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How is a Payments Bank different from other banks?

Financial inclusion is a healthy sign that indicates the well-being of a society. In simple terms, it signifies the presence of every citizen on a formal banking platform. The intention is to use people’s earnings as national wealth and propel the country’s progress. With financial inclusion, it also becomes easier to provide government benefits to all citizens. For these reasons, the government of India has been focussing on financial inclusion. Payments banks are a significant initiative in this direction.  

History of Payments Bank

According to a World Bank report published in 2014, 21% of the Indian population is unbanked. Most of this population lives in the interiors where other banks are unable to spread their reach. Traditional banks operate through branches and reaching remote places is sometimes not viable. The RBI formulated a committee headed by Nachiket Mor to study Comprehensive Financial Services for Small Businesses and Low-Income Households. The committee, among its various recommendations, proposed licensing of payments banks. The RBI worked on this recommendation and introduced the model of payments banks.

How does Payments bank differ from other banks?

Payments banks are based on a low-cost and low-risk model. It provides limited banking services and thus differs from regular banks.

Here are notable differences between the two.

• A payments bank must have minimum funds worth Rs. 1 billion. It has to be fully networked from the start and have 25% branches in unbanked rural areas; the capital requirement for commercial banks is much higher.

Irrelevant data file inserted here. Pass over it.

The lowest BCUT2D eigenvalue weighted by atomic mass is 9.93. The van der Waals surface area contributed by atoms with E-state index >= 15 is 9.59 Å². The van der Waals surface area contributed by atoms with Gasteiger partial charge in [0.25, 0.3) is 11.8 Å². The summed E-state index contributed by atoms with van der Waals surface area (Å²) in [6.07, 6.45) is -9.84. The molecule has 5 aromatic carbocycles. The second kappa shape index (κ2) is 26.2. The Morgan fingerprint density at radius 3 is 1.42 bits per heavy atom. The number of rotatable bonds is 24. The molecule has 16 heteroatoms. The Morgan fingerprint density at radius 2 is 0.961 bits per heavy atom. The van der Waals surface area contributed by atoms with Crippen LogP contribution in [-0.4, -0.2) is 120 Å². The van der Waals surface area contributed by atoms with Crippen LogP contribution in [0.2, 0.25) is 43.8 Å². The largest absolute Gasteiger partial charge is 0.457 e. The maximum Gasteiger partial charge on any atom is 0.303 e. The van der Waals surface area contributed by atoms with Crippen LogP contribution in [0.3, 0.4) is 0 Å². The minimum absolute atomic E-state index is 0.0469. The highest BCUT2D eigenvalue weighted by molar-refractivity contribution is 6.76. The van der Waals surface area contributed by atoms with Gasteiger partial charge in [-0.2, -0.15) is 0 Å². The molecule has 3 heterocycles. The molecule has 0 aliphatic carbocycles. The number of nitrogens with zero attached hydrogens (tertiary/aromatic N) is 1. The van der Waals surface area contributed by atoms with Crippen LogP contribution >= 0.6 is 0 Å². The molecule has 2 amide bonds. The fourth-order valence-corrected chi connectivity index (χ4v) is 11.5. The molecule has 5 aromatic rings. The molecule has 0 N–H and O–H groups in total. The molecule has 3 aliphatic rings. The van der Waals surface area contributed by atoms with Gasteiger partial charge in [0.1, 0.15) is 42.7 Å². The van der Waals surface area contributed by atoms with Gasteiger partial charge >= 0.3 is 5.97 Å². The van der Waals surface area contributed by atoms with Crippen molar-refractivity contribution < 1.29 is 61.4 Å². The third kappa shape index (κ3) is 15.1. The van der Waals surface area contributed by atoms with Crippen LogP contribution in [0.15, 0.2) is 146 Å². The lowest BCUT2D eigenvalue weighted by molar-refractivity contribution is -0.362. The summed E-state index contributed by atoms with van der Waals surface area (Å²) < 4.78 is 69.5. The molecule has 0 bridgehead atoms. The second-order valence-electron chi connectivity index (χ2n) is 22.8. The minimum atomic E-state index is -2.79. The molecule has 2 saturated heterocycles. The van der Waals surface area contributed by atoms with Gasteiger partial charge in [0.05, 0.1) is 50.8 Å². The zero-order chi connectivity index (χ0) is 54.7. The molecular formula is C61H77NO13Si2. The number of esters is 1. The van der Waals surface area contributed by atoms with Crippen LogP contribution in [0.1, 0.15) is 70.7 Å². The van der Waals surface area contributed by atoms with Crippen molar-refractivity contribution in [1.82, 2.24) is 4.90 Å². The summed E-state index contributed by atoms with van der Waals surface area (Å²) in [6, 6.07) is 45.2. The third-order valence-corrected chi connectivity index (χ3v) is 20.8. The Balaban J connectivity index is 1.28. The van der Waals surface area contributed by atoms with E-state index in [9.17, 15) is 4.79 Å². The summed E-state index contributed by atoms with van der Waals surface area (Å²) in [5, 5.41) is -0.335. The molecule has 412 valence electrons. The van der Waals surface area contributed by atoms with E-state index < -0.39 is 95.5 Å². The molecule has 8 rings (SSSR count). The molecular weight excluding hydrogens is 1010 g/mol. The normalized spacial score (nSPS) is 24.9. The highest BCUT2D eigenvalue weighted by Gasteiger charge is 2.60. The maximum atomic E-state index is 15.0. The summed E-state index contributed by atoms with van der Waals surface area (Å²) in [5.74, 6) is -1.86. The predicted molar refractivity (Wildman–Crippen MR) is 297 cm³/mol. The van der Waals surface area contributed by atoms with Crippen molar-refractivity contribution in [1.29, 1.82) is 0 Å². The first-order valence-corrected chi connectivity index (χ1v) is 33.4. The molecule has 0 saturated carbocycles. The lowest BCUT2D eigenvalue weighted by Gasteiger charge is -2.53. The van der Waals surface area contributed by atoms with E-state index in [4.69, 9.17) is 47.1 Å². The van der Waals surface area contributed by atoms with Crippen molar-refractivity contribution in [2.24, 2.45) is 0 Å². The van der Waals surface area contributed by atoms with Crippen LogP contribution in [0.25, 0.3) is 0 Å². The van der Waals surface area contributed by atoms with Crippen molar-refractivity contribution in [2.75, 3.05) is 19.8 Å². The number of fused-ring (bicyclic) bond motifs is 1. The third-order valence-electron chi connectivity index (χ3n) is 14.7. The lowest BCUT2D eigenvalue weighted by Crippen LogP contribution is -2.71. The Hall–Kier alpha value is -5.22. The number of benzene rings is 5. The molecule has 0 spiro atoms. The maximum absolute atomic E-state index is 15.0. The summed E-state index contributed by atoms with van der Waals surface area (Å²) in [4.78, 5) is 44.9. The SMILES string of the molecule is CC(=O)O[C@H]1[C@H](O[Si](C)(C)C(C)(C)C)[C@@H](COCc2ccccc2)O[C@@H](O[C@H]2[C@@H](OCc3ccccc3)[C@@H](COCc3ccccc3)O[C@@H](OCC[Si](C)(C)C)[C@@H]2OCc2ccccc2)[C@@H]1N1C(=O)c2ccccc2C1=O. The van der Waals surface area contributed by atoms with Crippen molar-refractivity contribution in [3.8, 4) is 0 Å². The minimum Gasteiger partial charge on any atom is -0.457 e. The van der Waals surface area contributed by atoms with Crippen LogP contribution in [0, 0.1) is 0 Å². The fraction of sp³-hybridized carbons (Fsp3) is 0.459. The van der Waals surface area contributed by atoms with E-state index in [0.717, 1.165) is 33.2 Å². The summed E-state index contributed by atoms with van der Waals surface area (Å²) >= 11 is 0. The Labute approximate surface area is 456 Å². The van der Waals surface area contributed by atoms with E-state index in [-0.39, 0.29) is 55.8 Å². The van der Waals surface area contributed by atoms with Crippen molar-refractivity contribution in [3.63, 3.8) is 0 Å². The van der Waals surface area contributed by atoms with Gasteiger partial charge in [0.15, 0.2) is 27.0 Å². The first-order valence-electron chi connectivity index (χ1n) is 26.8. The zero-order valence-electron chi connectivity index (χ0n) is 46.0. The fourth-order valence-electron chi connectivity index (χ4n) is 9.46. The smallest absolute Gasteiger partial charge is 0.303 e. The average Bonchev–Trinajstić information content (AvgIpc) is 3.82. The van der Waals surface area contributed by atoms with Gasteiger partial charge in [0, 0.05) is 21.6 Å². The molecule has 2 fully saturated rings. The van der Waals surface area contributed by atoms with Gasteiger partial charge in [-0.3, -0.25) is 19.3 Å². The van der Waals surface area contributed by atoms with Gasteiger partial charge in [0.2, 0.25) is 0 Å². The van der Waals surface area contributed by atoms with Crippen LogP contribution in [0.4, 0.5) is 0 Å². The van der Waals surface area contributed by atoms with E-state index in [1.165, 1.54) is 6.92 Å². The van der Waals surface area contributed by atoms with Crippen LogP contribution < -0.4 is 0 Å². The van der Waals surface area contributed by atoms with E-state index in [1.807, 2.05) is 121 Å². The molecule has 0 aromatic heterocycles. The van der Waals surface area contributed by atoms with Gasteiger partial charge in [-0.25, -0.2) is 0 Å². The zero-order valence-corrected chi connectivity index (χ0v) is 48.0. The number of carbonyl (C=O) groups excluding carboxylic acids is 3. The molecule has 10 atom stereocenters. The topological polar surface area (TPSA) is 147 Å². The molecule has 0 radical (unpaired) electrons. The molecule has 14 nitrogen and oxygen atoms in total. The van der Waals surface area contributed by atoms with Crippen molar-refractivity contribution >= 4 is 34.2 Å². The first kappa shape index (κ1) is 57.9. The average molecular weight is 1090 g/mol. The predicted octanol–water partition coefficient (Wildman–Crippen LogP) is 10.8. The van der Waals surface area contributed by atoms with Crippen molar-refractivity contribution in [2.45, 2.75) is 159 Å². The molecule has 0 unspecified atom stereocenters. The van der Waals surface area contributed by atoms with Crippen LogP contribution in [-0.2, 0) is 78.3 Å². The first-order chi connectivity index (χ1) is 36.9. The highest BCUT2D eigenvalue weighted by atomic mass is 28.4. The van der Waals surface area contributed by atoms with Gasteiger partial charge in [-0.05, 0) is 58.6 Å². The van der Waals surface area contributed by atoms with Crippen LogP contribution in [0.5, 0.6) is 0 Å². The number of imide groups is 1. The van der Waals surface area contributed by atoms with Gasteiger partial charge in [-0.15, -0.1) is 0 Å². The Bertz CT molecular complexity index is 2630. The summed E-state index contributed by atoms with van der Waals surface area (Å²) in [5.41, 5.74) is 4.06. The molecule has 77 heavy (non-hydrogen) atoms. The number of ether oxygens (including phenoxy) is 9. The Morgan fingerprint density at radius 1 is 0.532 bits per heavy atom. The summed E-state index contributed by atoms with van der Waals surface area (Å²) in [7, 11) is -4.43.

• Such banks have to use the term “Payments Bank” to differentiate from other banks.

• Payments banks cannot have subsidiaries to extend non-banking services.

• These banks cannot extend credit to its customers. In other words, they cannot provide loans or credit cards to the public.

• Customers can open savings accounts in these banks and deposit a maximum of Rs. 1 Lakh in their accounts. Commercial banks, on the other hand, do not have any such restrictions on deposits. Similar to other banks, payments banks also provide interest on deposits.

• Customers can transfer funds to other accounts using their mobile app. They can also pay their utility bills through cashless and cheque-less transactions. These transactions come at a nominal or no cost to customers.

• Payments banks can issue debit cards for use at ATMs across the country. You can use these cards to withdraw money or pay shopping bills.

• Payments banks also provide Forex services to customers. A principal advantage is that these services are much cheaper to use as compared to other banks.

• Payments banks can work with commercial banks to provide financial products such as mutual funds, insurance etc.

• As opposed to commercial banks, a payments bank does not accept fixed deposits, term deposits, recurring deposits etc.

Conclusion

Payments bank is a vital initiative in providing banking services to migrant workers, poor people and small businesses. Bringing this population onto the banking platform can greatly help in uplifting the economic status of our society.